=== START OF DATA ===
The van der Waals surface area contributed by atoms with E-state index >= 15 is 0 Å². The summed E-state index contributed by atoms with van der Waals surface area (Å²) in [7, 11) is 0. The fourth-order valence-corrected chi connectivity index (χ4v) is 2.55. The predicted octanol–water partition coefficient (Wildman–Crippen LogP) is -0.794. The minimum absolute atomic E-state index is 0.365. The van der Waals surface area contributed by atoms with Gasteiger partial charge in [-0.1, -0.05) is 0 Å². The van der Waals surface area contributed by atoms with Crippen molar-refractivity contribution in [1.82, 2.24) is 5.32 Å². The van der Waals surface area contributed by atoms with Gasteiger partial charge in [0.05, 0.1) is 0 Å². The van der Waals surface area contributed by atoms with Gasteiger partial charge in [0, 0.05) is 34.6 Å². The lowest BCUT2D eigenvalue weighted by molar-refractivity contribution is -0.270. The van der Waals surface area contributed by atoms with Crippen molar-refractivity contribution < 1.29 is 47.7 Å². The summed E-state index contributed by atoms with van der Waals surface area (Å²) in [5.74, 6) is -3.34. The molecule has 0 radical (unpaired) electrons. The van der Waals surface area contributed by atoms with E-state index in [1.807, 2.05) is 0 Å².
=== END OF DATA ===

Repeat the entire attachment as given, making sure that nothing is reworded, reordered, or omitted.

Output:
The van der Waals surface area contributed by atoms with E-state index >= 15 is 0 Å². The summed E-state index contributed by atoms with van der Waals surface area (Å²) in [7, 11) is 0. The fourth-order valence-corrected chi connectivity index (χ4v) is 2.55. The predicted octanol–water partition coefficient (Wildman–Crippen LogP) is -0.794. The minimum absolute atomic E-state index is 0.365. The van der Waals surface area contributed by atoms with Gasteiger partial charge in [-0.1, -0.05) is 0 Å². The van der Waals surface area contributed by atoms with Crippen molar-refractivity contribution in [1.82, 2.24) is 5.32 Å². The van der Waals surface area contributed by atoms with Gasteiger partial charge in [0.05, 0.1) is 0 Å². The van der Waals surface area contributed by atoms with Gasteiger partial charge in [0, 0.05) is 34.6 Å². The lowest BCUT2D eigenvalue weighted by molar-refractivity contribution is -0.270. The van der Waals surface area contributed by atoms with Crippen molar-refractivity contribution < 1.29 is 47.7 Å². The summed E-state index contributed by atoms with van der Waals surface area (Å²) in [5.74, 6) is -3.34. The molecule has 0 radical (unpaired) electrons. The van der Waals surface area contributed by atoms with E-state index in [1.807, 2.05) is 0 Å².